One with the bear

Watch the trailer again below, remember the sweeping epic of a wide open country and the beauty and darkness that comes from it. Feeling like I need to see the movie again…

Who’s one of YOUR  favorite tormented characters? Tell me here and why!

Next week its back to the bad asses. We’re getting close to Halloween so a good bad ass is just what we need!


Filed under Characters

Best selling author L.J. Sellers on when a character won’t let go

I am thrilled to have best selling author on today L.J. Sellers.

Author L.J. Sellers

She is an award-winning journalist and the author of the bestselling Detective Jackson mystery/suspense series: The Sex Club, Secrets to Die For, Thrilled to Death, Passions of the Dead, and Dying for Justice. Her novels have been highly praised by Mystery Scene, Crimespree, and Spinetingler magazines, and the series has been on Amazon Kindle’s bestselling police procedural list.

L.J. also has three standalone thrillers: The Baby Thief, The Suicide Effect, and The Arranger. When not plotting murders, she enjoys performing standup comedy, cycling, social networking, and attending mystery conferences. She’s also been known to jump out of airplanes.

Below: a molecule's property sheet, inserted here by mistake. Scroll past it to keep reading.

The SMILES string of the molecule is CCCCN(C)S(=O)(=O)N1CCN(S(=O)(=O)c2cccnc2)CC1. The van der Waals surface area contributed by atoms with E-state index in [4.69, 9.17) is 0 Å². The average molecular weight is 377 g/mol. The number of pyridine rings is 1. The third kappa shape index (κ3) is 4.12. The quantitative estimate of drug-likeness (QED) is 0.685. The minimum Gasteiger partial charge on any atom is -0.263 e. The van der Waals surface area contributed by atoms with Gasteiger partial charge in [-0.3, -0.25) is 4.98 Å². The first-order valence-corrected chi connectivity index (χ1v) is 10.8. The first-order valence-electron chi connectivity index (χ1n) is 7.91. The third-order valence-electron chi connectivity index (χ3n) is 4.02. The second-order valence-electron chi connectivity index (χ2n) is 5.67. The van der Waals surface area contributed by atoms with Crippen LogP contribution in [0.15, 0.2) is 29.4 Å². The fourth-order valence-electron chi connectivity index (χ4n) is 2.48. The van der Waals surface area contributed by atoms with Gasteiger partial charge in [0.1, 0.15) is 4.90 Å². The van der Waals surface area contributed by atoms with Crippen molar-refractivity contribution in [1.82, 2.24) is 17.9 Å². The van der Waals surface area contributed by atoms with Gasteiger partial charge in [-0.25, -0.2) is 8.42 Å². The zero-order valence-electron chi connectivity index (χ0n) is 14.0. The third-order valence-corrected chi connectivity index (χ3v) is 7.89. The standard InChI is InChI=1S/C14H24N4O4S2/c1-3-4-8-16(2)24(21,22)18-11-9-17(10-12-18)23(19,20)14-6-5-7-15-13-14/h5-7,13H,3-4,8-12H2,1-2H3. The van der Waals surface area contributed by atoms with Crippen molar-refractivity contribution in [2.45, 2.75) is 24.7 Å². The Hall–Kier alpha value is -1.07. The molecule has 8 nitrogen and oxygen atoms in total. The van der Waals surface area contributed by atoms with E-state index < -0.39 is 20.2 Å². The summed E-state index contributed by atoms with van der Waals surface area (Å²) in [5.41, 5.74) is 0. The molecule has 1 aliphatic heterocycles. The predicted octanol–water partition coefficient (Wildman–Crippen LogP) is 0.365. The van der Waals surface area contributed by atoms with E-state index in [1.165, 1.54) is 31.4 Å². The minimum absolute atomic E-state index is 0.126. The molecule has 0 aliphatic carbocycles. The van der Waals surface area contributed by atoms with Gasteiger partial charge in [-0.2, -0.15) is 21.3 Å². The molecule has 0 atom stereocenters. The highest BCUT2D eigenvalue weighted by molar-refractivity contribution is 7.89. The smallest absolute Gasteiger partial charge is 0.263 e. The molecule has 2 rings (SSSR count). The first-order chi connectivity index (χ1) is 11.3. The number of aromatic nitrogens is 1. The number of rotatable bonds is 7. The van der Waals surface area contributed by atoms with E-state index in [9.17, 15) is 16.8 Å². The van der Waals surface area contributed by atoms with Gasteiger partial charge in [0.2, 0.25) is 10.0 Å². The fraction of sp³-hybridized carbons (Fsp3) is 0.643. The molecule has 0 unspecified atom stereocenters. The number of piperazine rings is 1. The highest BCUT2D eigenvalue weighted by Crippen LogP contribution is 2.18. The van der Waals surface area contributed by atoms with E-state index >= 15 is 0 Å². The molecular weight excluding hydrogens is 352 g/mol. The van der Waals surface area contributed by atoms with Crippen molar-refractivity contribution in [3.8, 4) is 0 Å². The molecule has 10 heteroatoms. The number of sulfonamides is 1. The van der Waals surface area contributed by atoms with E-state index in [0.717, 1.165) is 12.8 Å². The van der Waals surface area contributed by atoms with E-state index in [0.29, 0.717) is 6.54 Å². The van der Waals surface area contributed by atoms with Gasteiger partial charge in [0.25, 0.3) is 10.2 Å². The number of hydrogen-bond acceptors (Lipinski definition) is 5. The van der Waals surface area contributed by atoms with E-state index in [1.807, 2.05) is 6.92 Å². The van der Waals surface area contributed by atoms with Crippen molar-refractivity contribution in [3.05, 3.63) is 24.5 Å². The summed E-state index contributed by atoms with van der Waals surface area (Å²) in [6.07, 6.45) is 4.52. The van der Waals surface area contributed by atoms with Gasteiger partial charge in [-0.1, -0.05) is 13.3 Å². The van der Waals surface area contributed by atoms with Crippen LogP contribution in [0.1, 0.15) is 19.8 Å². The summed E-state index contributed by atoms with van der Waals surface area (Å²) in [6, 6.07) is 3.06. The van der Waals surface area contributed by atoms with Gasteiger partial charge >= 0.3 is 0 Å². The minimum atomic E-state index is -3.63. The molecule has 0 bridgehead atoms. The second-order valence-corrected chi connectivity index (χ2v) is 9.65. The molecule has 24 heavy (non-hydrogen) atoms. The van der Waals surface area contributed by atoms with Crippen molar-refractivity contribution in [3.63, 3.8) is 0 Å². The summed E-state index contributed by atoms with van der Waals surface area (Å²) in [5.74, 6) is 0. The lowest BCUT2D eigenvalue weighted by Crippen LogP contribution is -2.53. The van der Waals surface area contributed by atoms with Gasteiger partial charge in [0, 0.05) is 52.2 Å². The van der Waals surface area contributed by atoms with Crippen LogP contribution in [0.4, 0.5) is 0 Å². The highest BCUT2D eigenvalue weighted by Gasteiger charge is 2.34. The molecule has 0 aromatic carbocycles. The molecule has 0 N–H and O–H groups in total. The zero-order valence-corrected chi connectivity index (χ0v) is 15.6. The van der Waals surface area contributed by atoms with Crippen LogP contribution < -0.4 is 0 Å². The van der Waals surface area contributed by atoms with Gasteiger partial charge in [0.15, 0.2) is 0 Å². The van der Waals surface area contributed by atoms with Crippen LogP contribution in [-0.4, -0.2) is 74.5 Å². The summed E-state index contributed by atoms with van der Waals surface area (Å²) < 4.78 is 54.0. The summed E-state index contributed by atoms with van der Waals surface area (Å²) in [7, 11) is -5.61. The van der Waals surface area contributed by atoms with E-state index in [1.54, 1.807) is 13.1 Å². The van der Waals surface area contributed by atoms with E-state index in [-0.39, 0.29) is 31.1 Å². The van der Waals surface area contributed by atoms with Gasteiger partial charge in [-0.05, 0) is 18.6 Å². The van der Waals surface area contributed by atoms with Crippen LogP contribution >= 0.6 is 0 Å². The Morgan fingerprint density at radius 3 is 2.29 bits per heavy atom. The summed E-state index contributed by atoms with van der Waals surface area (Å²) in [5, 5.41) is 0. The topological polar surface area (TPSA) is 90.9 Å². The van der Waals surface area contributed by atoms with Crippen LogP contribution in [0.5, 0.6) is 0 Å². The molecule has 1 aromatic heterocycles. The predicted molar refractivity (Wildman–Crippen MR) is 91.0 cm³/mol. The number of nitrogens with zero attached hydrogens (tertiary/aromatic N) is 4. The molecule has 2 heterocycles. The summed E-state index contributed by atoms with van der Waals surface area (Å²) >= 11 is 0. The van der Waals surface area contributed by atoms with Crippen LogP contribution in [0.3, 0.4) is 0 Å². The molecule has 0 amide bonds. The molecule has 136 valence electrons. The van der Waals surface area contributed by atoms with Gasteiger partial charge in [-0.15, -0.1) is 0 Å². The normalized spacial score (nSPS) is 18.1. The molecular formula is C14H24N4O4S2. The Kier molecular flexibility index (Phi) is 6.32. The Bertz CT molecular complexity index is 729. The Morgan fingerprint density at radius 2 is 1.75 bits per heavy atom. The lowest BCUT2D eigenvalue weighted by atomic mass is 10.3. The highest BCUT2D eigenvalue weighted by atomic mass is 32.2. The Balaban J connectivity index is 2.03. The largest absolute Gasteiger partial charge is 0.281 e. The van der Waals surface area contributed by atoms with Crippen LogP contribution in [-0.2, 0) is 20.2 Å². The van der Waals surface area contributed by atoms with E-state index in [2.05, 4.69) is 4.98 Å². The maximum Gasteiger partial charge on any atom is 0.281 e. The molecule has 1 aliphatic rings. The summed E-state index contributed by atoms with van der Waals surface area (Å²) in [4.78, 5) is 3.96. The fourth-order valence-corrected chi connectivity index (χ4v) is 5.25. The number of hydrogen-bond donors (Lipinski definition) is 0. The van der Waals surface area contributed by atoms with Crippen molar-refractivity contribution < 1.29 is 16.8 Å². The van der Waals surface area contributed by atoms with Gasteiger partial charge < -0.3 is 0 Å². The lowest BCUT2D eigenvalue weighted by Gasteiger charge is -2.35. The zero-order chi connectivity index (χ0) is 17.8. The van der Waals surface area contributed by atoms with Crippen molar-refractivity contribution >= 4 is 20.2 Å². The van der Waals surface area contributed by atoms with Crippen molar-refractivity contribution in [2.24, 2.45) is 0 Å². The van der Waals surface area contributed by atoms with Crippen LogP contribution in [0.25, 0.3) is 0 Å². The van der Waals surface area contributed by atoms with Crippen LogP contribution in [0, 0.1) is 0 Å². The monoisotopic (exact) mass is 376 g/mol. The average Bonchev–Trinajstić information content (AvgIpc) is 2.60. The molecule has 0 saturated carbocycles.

Today L.J. tells us what happens when she just can’t get a character out of her mind.

Lara Leaps Into the Future
by L.J. Sellers

What do you do when a minor character is so much fun you can’t let her go? You plot a novel just for her. That story became The Arranger, a futuristic thriller involving two wildly different concepts: a software technician who devolves into a killer and a national endurance competition called the Gauntlet.

This unusual story developed from several concepts that came together for me: a character I couldn’t get out of my mind, a vivid opening scene I had to use, and a growing concern about the effect of long-term unemployment on our country.